The Sacramento Business Journal. “Real estate appraiser Ryan Lundquist has been at it for 10 years, so he remembers what his profession and the Sacramento real estate market was like in the mid-2000s. A cautionary note: He said he sees some similarities from then to the market developing now. ‘You see new construction, and back in the heyday, the builders would raise their prices by $10,000 a month,’ said Lundquist. ‘That’s happening again.’”

From KFSN. “Homebuyers are returning to the market but rising prices have some people worried about a ‘double bubble’ where prices again reach an unsustainable level and then collapse. People are happy to see their home values rise but the president of the California Realtors Association, Don Faught worries it’s happening too quickly. He says it’s not good for the recovering economy. ‘We do not want to price people out of this market,’ Faught said. ‘We’re kind of anticipating interest rates, right now it’s about four percent. They’re going to go to about five percent next year.’”

From Reuters. “Out of 50 million U.S. homeowners, 10.2 million are still ‘underwater’, according to the National Association of Realtors. In California alone, two million homeowners are underwater. Another 500,000 are delinquent on their mortgage payments, according to figures from ForeclosureRadar. In the Inland Empire, an area of 4.3 million people and one million homes, 52 percent of foreclosed homes that were purchased in the first quarter of 2013 were bought by Wall Street investors, according to John Husing, a regional economist. None of those homes were even advertised on the open market.”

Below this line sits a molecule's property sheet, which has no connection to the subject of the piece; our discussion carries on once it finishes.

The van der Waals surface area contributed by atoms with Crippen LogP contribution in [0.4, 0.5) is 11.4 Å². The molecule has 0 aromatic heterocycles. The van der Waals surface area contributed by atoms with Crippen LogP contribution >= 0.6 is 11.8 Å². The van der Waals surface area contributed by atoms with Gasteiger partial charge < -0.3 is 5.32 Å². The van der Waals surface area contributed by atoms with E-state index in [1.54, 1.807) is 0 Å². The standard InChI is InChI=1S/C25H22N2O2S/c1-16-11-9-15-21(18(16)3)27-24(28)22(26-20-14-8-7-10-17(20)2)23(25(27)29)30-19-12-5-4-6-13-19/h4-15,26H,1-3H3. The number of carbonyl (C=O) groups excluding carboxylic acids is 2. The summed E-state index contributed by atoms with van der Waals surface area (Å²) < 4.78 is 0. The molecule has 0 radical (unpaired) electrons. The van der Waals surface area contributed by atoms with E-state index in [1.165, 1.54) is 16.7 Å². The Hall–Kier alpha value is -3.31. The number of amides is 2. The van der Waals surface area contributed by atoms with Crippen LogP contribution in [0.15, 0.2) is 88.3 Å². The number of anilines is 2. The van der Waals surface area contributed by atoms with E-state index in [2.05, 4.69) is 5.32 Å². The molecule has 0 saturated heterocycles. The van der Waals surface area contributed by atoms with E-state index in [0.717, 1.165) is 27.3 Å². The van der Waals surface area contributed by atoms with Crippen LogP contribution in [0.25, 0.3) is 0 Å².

“‘So over half the market was not even seen by realtors and normal buyers,’ Husing said. ‘This is not a natural recovery. A lot of what is driving demand has nothing to do with a normal housing market. It’s an anomaly caused by huge investment firms.’”

“ForeclosureRadar also uses another metric - sales activity - to determine the health of the housing market. According to the firm, the number of homes actually sold is at the lowest number since 2008. ‘We have artificially low interest rates, and low supply,’ said Sean O’Toole, ForeclosureRadar’s CEO. ‘You do get an increase in prices, but I don’t think you have a real recovery.’”

CBS Oakland. “Cash buyers accounted for more than a third (34.1 percent) of home sales in California in March, more than double the average (a 16.1 percent monthly average since 1988). They are not just buying foreclosures, they are buying everything. Real estate agent Patrick Leaper hasn’t seen this many cash buyers in 40 years. ‘There’s a tremendous amount of cash buyers out there,’ Leaper said. ‘Not just the investor, [or] people who have taken money out of their IRA’s and buying real estate, but homeowners too.’”

“In part it’s a response to the low interest rates paid on money in the bank. Some savers are putting their money in real estate instead. All that cash is helping drive up prices. In Oakland, the median sales price has risen from $240,000 in April last year to $537,000 this April, according to Red Oak Realty.”

“It’s almost as if buying a house in Oakland right now has become an endurance sport. Sara Mertz endured. After being beaten on eight previous offers, she went more than $100,000 over the asking price to get her new house. ‘From our experience, there’s not a lot on the market, and so when there is a house that we’re excited about, so is everybody else,’ Mentz said.”

Bits Bucket for June 5, 2013